Emerging Litigation Targets Arsenic in Baby Food
Droughts caused by climate change have elevated the amount of heavy metals found in rice. Insurers must help clients manage this risk.
- Robert Reville and David Loughran
- May 2021
A new type of climate change litigation has arrived and it is not what you think. You know about ongoing climate lawsuits against oil, gas and coal companies. The catastrophic, climate-induced wildfires that spawned lawsuits against California utilities are fresh in our memories. But recent lawsuits filed against baby food manufacturers over elevated levels of arsenic and other heavy metals represent an entirely new kind of climate-related litigation that insurers will likely see increase in coming years.
Rice is known to draw inorganic arsenic from soil, though historically in manageable amounts. In recent years, however, more-frequent droughts have increased the amount of arsenic in soil, while rising temperatures have been shown to escalate its absorption. The result is a looming global food-supply crisis in which, over the next 50 years, a significant fraction of agricultural land dedicated to this staple food is expected to generate rice that is potentially unsafe for human consumption. When rice is converted into products such as flour, formula, milk and cereal, all used in baby foods, the problem becomes one of product liability for baby food manufacturers.
Scientists have long understood that arsenic poses serious health risks. Arsenic is a known human carcinogen, according to regulators worldwide. Arsenic exposure is also associated with diabetes, heart disease, and reproductive and neurological impairment. The U.S. Environmental Protection Agency has set the standard for arsenic in drinking water at 10 ppb.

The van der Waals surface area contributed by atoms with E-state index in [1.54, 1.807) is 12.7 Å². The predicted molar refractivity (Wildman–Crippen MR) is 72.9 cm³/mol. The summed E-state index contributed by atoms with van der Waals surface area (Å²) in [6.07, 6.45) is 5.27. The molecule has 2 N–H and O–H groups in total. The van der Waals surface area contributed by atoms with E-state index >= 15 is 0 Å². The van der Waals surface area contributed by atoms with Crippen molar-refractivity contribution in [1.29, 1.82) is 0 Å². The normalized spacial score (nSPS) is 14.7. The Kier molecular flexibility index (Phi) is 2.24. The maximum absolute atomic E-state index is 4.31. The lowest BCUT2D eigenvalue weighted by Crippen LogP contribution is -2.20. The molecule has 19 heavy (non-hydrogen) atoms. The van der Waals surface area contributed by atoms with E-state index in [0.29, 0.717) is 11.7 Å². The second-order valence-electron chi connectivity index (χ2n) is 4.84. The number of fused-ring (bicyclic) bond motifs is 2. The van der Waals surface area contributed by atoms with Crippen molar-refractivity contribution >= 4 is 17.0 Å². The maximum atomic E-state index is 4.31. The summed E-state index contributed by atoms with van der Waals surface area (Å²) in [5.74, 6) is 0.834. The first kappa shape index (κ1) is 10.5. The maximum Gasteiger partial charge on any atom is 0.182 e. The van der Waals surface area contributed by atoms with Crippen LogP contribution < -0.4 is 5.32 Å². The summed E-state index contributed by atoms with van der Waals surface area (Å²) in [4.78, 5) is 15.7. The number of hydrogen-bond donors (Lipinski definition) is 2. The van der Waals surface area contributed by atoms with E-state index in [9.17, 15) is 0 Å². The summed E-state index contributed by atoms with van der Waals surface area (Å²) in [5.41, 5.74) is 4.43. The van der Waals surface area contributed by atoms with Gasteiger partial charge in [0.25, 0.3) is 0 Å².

In early February, the House Committee on Oversight and Reform reported that four baby food brands—Beech-Nut, Gerber, Happy Family Organics and Earth's Best Organic—contained elevated levels of heavy metals including inorganic arsenic. Inorganic arsenic was found in baby food at levels between 129 ppb and 180 ppb, and ingredients were tested at levels as high as 913 ppb. The U.S. Food and Drug Administration issued guidance in August 2020 limiting inorganic arsenic in infant rice cereal (but not baby food generally) to 100 ppb. Some consumer advocates, though, believe a standard as low as 5 ppb may be necessary to protect infants and children.
At least 43 lawsuits have been filed in the wake of the House report, and plaintiffs now seek to consolidate these lawsuits in multidistrict litigation. The lawsuits allege that consumers would not have purchased baby food from the four brands had they known they contained elevated levels of inorganic arsenic and other contaminants. A putative class action filed by a Staten Island mother goes further in demanding defendants pay for medical monitoring and any costs associated with treating their children for damage they suffer from the heavy metals consumed in baby food.
More generally, in 2019 the World Health Organization published a study on a range of food- safety-related climate risks. The study highlighted heavy metals, including arsenic, in food as one example. An increased risk of food borne illness is another. Yet another is illustrated by a recent study finding that a 1-degree increase in water temperature increases mercury, a highly toxic metal, in fish by 3% to 5%.
Patterns of latent climate-related litigation risk may emerge for other products and businesses as well. For instance, a recent study found that expected shifts in weather patterns may significantly increase mold in buildings in many cities.
We expect these slower-moving environmental shifts to generate as much litigation, with a wider industrial footprint, than the direct litigation against energy companies observed today. Insurers will need to monitor the science carefully and work with their clients in a wide range of industries to manage this risk.
Best’s Review contributors Robert Reville is chief executive officer of Praedicat, and David Loughran is senior vice president of product and chief economist. They may be reached at firstname.lastname@example.org.